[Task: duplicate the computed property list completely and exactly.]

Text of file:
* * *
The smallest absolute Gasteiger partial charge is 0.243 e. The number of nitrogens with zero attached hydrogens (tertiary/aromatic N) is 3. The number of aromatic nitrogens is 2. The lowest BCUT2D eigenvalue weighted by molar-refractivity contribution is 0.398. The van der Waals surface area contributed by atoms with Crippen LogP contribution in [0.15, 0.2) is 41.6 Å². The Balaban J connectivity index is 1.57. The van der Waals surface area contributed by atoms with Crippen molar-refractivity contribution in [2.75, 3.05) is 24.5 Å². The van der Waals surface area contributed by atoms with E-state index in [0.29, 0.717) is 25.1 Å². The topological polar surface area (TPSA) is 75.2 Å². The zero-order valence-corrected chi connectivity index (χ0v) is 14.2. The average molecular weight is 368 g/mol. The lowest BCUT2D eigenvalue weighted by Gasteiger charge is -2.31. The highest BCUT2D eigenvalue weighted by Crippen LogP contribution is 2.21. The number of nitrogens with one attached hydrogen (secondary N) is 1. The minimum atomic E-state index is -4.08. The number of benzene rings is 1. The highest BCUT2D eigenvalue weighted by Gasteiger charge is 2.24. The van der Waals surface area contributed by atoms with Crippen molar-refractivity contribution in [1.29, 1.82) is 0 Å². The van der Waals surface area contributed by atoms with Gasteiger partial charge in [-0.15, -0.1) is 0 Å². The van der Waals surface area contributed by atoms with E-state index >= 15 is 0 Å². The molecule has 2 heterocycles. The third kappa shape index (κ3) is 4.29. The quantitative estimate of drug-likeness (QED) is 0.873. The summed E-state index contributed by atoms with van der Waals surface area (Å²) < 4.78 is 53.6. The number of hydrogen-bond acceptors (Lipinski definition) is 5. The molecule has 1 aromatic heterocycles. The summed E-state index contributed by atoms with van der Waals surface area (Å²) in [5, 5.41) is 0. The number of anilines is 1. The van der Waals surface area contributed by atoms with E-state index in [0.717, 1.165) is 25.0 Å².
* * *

The smallest absolute Gasteiger partial charge is 0.243 e. The number of nitrogens with zero attached hydrogens (tertiary/aromatic N) is 3. The number of aromatic nitrogens is 2. The lowest BCUT2D eigenvalue weighted by molar-refractivity contribution is 0.398. The van der Waals surface area contributed by atoms with Crippen LogP contribution in [0.15, 0.2) is 41.6 Å². The Balaban J connectivity index is 1.57. The van der Waals surface area contributed by atoms with Crippen molar-refractivity contribution in [2.75, 3.05) is 24.5 Å². The van der Waals surface area contributed by atoms with E-state index in [0.29, 0.717) is 25.1 Å². The topological polar surface area (TPSA) is 75.2 Å². The zero-order valence-corrected chi connectivity index (χ0v) is 14.2. The average molecular weight is 368 g/mol. The lowest BCUT2D eigenvalue weighted by Gasteiger charge is -2.31. The highest BCUT2D eigenvalue weighted by Crippen LogP contribution is 2.21. The number of nitrogens with one attached hydrogen (secondary N) is 1. The minimum atomic E-state index is -4.08. The number of benzene rings is 1. The highest BCUT2D eigenvalue weighted by Gasteiger charge is 2.24. The van der Waals surface area contributed by atoms with Crippen molar-refractivity contribution in [1.29, 1.82) is 0 Å². The van der Waals surface area contributed by atoms with Gasteiger partial charge in [-0.15, -0.1) is 0 Å². The van der Waals surface area contributed by atoms with E-state index >= 15 is 0 Å². The molecule has 2 heterocycles. The third kappa shape index (κ3) is 4.29. The quantitative estimate of drug-likeness (QED) is 0.873. The summed E-state index contributed by atoms with van der Waals surface area (Å²) < 4.78 is 53.6. The number of hydrogen-bond acceptors (Lipinski definition) is 5. The molecule has 1 aromatic heterocycles. The summed E-state index contributed by atoms with van der Waals surface area (Å²) in [5, 5.41) is 0. The number of anilines is 1. The van der Waals surface area contributed by atoms with E-state index in [0.717, 1.165) is 25.0 Å².